August 3, 1923: Calvin Coolidge Ascends
By Caroline Larson, Intern, National Portrait Gallery
The only U.S. president to be born on Independence Day, John Calvin Coolidge was born in 1872 in Plymouth Notch, Vermont. He graduated from Amherst College and read law with a local firm. He opened his own law office in 1898 and married Grace Anna Goodhue in 1905. Although the couple had opposite personalities—Grace was vivacious and talkative and Calvin was quiet and serious—their marriage was happy, and they had two sons.
Coolidge began his political career when he was elected to the Northampton, Massachusetts, City Council in 1898. He served in various political offices, including the state House of Representatives and Senate. He was elected lieutenant governor in 1915 and became governor in 1918. The most memorable event during his time as governor was the Boston Police Strike in 1919, and Coolidge’s calm handling of the situation propelled him to national prominence. Coolidge was unexpectedly nominated as the vice-presidential candidate of the Republican Party in 1920. He and Warren G. Harding won the election in a landslide victory.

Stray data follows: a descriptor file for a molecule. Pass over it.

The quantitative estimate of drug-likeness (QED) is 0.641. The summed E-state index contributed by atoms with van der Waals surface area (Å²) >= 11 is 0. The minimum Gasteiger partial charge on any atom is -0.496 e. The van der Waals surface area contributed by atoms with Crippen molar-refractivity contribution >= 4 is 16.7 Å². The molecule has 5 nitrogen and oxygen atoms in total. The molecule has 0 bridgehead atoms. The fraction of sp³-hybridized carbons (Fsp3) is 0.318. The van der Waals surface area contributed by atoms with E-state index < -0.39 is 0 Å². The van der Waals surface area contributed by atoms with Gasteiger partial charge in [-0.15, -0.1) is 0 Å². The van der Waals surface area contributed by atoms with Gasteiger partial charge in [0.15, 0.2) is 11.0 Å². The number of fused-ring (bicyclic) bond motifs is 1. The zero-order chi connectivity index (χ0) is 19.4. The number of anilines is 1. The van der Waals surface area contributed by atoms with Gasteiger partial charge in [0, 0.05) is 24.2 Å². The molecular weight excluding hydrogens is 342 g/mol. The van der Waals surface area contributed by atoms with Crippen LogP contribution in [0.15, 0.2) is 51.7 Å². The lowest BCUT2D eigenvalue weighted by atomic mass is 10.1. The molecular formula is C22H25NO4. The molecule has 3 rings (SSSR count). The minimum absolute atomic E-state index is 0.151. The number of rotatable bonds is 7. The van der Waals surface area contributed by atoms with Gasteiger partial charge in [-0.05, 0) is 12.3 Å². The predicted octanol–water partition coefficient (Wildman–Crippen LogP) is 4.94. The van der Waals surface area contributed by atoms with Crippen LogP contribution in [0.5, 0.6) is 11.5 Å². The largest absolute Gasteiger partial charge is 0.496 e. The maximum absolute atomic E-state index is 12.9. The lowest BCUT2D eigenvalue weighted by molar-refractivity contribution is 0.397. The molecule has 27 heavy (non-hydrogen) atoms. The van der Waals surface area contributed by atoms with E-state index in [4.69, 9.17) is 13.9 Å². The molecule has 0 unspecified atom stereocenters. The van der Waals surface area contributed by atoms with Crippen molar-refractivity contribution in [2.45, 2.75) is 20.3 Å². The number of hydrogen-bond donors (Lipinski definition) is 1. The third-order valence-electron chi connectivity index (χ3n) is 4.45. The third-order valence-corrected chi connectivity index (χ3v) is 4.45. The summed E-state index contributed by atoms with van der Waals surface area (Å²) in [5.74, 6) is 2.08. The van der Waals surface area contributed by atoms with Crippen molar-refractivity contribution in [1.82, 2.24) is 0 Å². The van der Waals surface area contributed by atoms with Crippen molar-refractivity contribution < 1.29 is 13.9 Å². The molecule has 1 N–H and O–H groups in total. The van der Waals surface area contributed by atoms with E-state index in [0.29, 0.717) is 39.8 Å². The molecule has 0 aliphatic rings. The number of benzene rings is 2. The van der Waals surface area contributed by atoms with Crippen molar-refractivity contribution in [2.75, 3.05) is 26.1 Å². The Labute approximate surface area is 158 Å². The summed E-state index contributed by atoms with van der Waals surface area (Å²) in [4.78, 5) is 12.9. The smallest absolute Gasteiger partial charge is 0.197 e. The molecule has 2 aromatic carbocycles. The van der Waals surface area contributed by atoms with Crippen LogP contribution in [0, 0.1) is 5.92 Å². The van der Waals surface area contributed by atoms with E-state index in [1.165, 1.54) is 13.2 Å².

On August 2, 1923, President Harding died. Coolidge’s father, a notary public, administered the oath of office to his son at 2:47 a.m. on August 3, 1923. Though Coolidge supported many of the same causes as Harding, he worked to eradicate the corruption of Harding’s administration. Coolidge was elected for a second term in 1924, campaigning while mourning the death of his younger son, Calvin Jr., who died suddenly after developing blood poisoning.
As president, Coolidge supported business, signed the Immigration Act to limit foreign immigrants, lowered taxes, and reduced the federal debt. He also spoke out in favor of civil rights and helped engineer the Kellogg-Briand Pact of 1928, which was intended to outlaw war. He was known as “Silent Cal,” a nickname best illustrated by an occasion when a woman he was dining with told him she had bet that she could get three words of conversation from him. He solemnly replied, “You lose.”
In 1927 Coolidge announced that he would not run for reelection and retired to his Northampton home. He died of a heart attack on January 5, 1933.The portrait of Coolidge by Joseph E. Burgess conveys Coolidge’s thoughtful demeanor. He is portrayed as being reserved, yet intelligent and determined.